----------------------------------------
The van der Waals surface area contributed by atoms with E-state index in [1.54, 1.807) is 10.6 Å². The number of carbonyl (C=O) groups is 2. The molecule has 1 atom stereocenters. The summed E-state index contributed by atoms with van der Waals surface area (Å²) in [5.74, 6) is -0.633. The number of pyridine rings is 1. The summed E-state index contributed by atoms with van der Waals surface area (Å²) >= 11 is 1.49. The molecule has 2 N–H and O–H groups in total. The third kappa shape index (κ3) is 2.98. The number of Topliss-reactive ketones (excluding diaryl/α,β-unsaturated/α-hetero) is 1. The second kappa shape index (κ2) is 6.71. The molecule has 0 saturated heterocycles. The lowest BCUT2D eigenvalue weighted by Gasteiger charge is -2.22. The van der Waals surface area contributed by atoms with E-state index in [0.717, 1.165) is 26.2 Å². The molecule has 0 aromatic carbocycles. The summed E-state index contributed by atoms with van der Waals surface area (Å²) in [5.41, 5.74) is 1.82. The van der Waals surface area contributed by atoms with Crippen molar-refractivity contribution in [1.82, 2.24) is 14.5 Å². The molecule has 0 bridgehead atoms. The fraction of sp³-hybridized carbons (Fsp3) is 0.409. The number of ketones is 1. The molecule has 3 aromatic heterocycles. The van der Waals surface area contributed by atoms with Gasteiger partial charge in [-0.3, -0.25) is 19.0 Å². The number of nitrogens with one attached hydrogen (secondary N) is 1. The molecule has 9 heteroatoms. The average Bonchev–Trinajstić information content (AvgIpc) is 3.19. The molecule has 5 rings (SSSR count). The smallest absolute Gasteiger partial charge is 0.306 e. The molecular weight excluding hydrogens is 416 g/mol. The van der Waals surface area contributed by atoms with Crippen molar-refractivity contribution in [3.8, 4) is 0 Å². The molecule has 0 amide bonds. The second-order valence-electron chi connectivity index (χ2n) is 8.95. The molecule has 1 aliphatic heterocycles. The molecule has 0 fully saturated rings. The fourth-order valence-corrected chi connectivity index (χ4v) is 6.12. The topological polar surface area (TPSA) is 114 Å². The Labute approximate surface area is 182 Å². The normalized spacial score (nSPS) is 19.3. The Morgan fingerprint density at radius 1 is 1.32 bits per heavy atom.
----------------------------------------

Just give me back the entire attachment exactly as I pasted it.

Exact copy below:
The van der Waals surface area contributed by atoms with E-state index in [1.54, 1.807) is 10.6 Å². The number of carbonyl (C=O) groups is 2. The molecule has 1 atom stereocenters. The summed E-state index contributed by atoms with van der Waals surface area (Å²) in [5.74, 6) is -0.633. The number of pyridine rings is 1. The summed E-state index contributed by atoms with van der Waals surface area (Å²) >= 11 is 1.49. The molecule has 2 N–H and O–H groups in total. The third kappa shape index (κ3) is 2.98. The number of Topliss-reactive ketones (excluding diaryl/α,β-unsaturated/α-hetero) is 1. The second kappa shape index (κ2) is 6.71. The molecule has 0 saturated heterocycles. The lowest BCUT2D eigenvalue weighted by Gasteiger charge is -2.22. The van der Waals surface area contributed by atoms with E-state index in [0.717, 1.165) is 26.2 Å². The molecule has 0 aromatic carbocycles. The summed E-state index contributed by atoms with van der Waals surface area (Å²) in [5.41, 5.74) is 1.82. The van der Waals surface area contributed by atoms with Crippen molar-refractivity contribution in [1.82, 2.24) is 14.5 Å². The molecule has 0 bridgehead atoms. The fraction of sp³-hybridized carbons (Fsp3) is 0.409. The number of ketones is 1. The molecule has 3 aromatic heterocycles. The van der Waals surface area contributed by atoms with Gasteiger partial charge in [-0.3, -0.25) is 19.0 Å². The number of nitrogens with one attached hydrogen (secondary N) is 1. The molecule has 9 heteroatoms. The average Bonchev–Trinajstić information content (AvgIpc) is 3.19. The molecule has 5 rings (SSSR count). The smallest absolute Gasteiger partial charge is 0.306 e. The molecular weight excluding hydrogens is 416 g/mol. The van der Waals surface area contributed by atoms with Crippen molar-refractivity contribution in [3.8, 4) is 0 Å². The molecule has 0 amide bonds. The second-order valence-electron chi connectivity index (χ2n) is 8.95. The molecule has 1 aliphatic heterocycles. The molecule has 0 fully saturated rings. The fourth-order valence-corrected chi connectivity index (χ4v) is 6.12. The topological polar surface area (TPSA) is 114 Å². The Labute approximate surface area is 182 Å². The normalized spacial score (nSPS) is 19.3. The Morgan fingerprint density at radius 1 is 1.32 bits per heavy atom.